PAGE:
SOPhiA 2018

Salzburgiense Concilium Omnibus Philosophis Analyticis

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Programme - Talk

Berkeley's Temporal Simples - Towards a Subjectivist Theory of Time
(Metaphysics and Ontology, English)

Subjectivist theories of time are commonly disregarded. However, I claim that Berkeley's subjectivist theory of time can be supported by arguing for the existence of temporal simples. Towards this end, Berkeley proposes an argument which, though providing a valid general structure, lacks essential premises. I reconstruct the argument as a reductio argument which shows that the claim that there are no temporal simples leads to absurd consequences and must hence be false. I improve the argument by supplying the essential premises and reconstruct it accordingly as follows:

(1) There are no temporal simples.

(2) Any two ideas are separated by infinitely many moments of time without an idea.

(3) If the mind can exist at moments of time without ideas, the mind exists at infinitely many moments without an idea.

(4) If the mind cannot exist at moments of time without ideas, the mind is annihilated after any idea.

(5) Either the mind can exist at moments of time without ideas or it cannot.

Hence, Berkeley concludes the reductio argument. The assumption of (1) in conjunction with premise (2) leads to the conditionals (3) and (4). According to (5) either the antecedent of (3) or the antecedent of (4) is true. Since (5) is trivially true either the antecedent of (3) or the antecedent of (4) is satisfied. Therefore, the consequent of (3) or the consequent of (4) follows, either leading to an absurdity of which neither can be accepted. Therefore, (1) is false and the claim that there are temporal simples is justified.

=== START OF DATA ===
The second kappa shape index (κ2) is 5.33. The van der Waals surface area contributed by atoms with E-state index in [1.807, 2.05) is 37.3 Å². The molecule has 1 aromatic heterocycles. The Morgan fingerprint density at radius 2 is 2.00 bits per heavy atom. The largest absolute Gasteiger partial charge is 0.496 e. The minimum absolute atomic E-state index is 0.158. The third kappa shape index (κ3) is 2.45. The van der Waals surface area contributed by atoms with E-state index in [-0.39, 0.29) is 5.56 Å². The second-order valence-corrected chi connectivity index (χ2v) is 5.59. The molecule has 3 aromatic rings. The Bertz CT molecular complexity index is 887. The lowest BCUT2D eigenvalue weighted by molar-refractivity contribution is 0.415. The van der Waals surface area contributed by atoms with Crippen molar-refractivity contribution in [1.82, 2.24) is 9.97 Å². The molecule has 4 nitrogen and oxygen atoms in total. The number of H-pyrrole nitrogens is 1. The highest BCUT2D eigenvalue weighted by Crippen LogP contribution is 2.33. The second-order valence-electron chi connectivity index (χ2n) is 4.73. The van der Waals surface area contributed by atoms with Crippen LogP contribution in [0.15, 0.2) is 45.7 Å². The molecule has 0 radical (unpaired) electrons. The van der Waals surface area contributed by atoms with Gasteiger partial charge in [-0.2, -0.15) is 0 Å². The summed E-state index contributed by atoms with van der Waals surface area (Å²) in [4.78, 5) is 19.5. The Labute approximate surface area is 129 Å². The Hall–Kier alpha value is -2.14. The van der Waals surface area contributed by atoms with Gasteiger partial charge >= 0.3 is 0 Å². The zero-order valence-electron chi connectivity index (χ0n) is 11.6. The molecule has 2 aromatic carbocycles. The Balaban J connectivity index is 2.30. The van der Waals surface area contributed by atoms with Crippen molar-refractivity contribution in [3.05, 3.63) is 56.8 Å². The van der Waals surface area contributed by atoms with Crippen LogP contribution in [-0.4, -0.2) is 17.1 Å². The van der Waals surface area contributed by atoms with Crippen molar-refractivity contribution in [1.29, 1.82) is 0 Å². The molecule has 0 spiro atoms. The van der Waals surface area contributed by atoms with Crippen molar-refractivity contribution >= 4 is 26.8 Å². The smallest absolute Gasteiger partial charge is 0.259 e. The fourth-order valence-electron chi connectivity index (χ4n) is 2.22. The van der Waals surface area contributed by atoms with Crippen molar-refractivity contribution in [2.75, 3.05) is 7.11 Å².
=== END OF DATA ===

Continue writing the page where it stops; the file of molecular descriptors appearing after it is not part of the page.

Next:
Subscribing to Flage's (2001) distinction of archetypes, ontological ectypes and epistemic ectypes, I suggest that temporal simples are best understood as ontological ectypes. Finally, I explore properties of ontological ectypes and demonstrate why they are suitable fundamental components for Berkeley's project. Thus, even though subjectivist theory of time are commonly disregarded, I can provide a starting point for a consistent, subjectivist theory of time.

Chair: Markus Hierl
Time: 14:40-15:10, 12 September 2018 (Wednesday)
Location: SR 1.006

Nick Küspert 
(Humboldt-Universität zu Berlin, Germany)

Nick Küspert studies at Humboldt-Universität zu Berlin and is currently writing his thesis in which he reconstructs and defends Berkeley's theory of time. His research interests are philosophy of time, contemporary metaphysics and metaphysics in the early modern period as well as analytic feminist philosophy.

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